Apple Announces New MacBook Air Lineup with M3 Chip

In November 2023, Apple unveiled the M3 chip in new versions of the 24-inch iMac and MacBook Pro, causing speculation about when other Mac models would be updated to match. If you’ve been longing for a MacBook Air with an M3 chip, your wait is over. (And we expect Apple to update the Mac mini soon.)

Apple has now announced M3 versions of the 13-inch and 15-inch MacBook Air. For most Mac laptop users who don’t need the additional speed of the M3 Pro or M3 Max chips in the MacBook Pro lineup, these new MacBook Air models combine excellent performance with low prices. The 13-inch MacBook Air starts at $1,099, and the 15-inch model starts at $1,299.

Nothing has changed regarding size, weight, and industrial design, and nearly all the specs remain identical to the previous M2 MacBook Air models. There are three notable differences:

  • The M3 chip: Although the earlier M1 and M2 chips are no slouches, the M3 chip provides even better performance. Benchmarks suggest a 25% to 35% improvement over the M1, and Apple cites real-world examples where the M3 is 35% to 60% faster than the M1. Compared to the M2, the M3 is probably 10% to 20% faster.
  • Support for two external displays: Previously, the MacBook Air could drive only one external display. These new models, however, can drive one external display at up to 6K resolution and another at up to 5K resolution, as long as the lid is closed. (Apple says a software update will enable the same capability for the 14-inch M3 MacBook Pro.)
  • Wi-Fi 6E and Bluetooth 5.3 wireless connectivity: These upgrades aren’t exciting, but they bring the MacBook Air up to par with other recent Apple devices and industry standards. Both provide faster, more robust wireless connectivity, but only when used with other compatible gear.

Should you buy one of these new MacBook Air models? It all depends on what you use now:

  • Intel-based Mac laptop: In terms of performance, the M3 MacBook Air will blow the doors off any Intel-based Mac laptop, and we strongly encourage you to upgrade. The main area where the MacBook Air might disappoint is in the number of ports. It charges via MagSafe 3 and has two Thunderbolt/USB 4 ports, which are sufficient for an external display and a Time Machine backup drive, for instance. If you need more ports, a Thunderbolt hub is probably in your future.
  • M1 or M2 MacBook Air or MacBook Pro: Although the M3 chip is faster than the base-level M1 and M2, our experience is that most people with those Macs aren’t suffering from performance problems. So no, don’t upgrade. If you need more performance, a MacBook Pro with an M3 Pro or M3 Max chip makes more sense.
  • No laptop: For most students getting their first computer or someone who’s adding a laptop to complement a desktop Mac, the M3 MacBook Air models are extremely attractive. We recommend the higher-end MacBook Pro models only for those who anticipate doing processor-intensive audio, video, photo, or development work.

Finally, if you’re pinching pennies, you can still buy the 13-inch M2 MacBook Air starting at $999, and even if you customize it with more memory or storage, you’ll save $100.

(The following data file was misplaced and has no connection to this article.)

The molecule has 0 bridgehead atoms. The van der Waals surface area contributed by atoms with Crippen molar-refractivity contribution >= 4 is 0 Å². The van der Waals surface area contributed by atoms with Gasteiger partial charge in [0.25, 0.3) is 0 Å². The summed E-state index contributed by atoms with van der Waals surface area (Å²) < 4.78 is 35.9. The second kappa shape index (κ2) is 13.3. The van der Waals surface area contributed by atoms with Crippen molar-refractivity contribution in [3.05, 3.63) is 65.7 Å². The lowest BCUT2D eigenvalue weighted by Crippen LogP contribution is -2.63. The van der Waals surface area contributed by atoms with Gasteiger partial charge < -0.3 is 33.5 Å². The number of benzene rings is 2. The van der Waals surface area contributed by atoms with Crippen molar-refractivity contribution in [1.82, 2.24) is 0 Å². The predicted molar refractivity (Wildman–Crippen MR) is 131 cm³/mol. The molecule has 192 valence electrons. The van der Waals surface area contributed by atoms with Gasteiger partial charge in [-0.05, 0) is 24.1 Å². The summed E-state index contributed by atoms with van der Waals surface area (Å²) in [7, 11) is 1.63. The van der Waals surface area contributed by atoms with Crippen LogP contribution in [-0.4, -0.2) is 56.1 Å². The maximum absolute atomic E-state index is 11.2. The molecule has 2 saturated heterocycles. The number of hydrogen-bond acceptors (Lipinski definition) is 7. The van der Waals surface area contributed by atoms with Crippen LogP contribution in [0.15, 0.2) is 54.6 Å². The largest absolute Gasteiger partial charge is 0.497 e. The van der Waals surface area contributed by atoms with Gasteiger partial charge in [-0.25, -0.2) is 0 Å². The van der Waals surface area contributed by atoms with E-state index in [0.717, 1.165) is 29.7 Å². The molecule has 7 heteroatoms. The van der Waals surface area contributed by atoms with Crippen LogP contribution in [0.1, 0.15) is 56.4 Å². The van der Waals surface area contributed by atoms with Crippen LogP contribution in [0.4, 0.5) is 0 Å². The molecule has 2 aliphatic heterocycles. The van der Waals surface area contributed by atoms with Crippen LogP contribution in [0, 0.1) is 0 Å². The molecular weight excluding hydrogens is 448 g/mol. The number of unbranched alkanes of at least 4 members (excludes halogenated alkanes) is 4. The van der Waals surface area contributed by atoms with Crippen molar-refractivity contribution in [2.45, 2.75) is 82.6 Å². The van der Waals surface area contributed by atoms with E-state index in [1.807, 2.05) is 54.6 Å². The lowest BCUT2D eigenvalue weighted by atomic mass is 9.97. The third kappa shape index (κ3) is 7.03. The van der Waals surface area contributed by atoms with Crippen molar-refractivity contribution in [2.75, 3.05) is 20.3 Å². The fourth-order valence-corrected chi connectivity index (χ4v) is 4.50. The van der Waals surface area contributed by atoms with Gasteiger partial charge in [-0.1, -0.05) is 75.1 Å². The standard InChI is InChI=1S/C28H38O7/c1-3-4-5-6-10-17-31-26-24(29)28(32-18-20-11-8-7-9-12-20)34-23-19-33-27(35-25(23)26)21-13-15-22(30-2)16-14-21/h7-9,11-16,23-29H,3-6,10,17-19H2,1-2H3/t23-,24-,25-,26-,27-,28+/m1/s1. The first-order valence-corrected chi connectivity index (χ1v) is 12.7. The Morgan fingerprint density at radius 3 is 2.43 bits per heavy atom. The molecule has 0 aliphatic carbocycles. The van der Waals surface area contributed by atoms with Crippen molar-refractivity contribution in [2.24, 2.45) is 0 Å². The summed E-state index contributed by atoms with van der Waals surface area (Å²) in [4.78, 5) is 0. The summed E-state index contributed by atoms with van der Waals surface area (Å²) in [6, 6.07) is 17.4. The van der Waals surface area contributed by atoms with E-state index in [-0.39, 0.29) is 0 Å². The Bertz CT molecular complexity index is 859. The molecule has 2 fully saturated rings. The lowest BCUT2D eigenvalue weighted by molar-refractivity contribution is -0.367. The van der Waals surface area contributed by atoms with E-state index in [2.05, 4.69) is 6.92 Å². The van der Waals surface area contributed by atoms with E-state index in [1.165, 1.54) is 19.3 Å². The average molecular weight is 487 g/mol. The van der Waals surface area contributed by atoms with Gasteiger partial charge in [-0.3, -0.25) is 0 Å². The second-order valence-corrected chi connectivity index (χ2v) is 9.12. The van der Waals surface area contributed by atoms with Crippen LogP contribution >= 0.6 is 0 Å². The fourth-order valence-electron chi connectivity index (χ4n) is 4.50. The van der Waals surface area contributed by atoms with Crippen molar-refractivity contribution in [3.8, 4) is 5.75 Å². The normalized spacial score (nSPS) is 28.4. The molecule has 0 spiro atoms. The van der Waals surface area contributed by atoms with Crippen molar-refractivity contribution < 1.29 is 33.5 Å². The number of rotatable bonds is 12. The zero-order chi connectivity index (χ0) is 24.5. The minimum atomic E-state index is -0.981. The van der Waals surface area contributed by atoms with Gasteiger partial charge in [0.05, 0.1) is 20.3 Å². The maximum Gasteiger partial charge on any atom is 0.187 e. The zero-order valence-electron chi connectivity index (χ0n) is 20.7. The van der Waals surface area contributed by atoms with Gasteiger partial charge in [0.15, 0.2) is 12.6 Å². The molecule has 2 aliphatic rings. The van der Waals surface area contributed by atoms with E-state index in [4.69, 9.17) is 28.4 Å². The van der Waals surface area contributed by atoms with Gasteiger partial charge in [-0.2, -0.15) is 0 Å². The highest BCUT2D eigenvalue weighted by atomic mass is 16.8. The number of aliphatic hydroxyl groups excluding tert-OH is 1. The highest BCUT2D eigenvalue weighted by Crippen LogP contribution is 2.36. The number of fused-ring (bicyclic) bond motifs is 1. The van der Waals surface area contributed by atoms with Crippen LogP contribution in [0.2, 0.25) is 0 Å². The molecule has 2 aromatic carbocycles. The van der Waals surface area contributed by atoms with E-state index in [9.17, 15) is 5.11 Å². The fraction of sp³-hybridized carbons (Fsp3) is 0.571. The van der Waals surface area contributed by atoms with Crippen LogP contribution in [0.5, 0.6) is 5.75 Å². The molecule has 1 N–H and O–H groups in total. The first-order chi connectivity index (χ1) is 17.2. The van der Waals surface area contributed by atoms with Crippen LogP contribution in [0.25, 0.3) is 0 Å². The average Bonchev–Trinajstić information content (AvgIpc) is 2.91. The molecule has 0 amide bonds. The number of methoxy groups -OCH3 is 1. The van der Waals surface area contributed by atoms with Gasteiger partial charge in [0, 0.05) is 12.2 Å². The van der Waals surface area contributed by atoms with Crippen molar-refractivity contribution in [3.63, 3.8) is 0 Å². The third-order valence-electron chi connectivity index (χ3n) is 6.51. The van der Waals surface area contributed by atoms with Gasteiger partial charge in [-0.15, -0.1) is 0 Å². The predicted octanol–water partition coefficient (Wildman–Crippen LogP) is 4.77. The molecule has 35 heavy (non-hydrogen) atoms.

You have four decisions to make once you’ve decided to buy a new M3 MacBook Air. We’re happy to consult on your specific situation, but here’s our general advice:

  • Memory: The base amount of memory on the M3 chip is 8 GB (it’s on the chip and can’t be upgraded later), but you can get versions that come with 16 GB or 24 GB. 8 GB is acceptable for casual use, but 16 GB is safer if you want to run a bunch of apps or may have more involved needs in the future. Get 24 GB only if you use memory-intensive apps.
  • Storage: The base level of storage is 256 GB, which isn’t much. We know many people with photo libraries larger than that. You can upgrade to 512 GB, 1 TB, or 2 TB. Note that if you have a lot of old, seldom-needed files, it may be better to order only 512 GB of storage, for instance, and buy an inexpensive external SSD for your archives.
  • Processor: The M3 comes in two versions. Both have 8 CPU cores, but one has only 8 GPU cores, whereas the other has 10 GPU cores. The 8/8 version is available only in the 13-inch MacBook Air and only if you don’t expand memory beyond 8 GB or storage beyond 256 GB. Get the low-end version only if you’re sure you don’t need more memory or storage.
  • Screen size: You must choose a 13.6-inch or 15.3-inch Liquid Retina screen. The 15-inch screen is undeniably larger and displays more content, but the overall Mac is about an inch (2.25–3.5 cm) larger in both dimensions, and it weighs 3.3 pounds (1.51 kg) compared to 2.7 pounds (1.24 kg) for the 13-inch model. This decision is purely personal preference, and we recommend checking out each one in person before buying.

For most Mac laptop users, the M3 MacBook Air models are compelling and well worth a look.

(Featured image by Apple)


Social Media: Apple has announced 13-inch and 15-inch MacBook Air models based on the M3 chip. Along with faster performance, they can drive two external displays when the MacBook Air’s lid is closed. Read our buying advice here:



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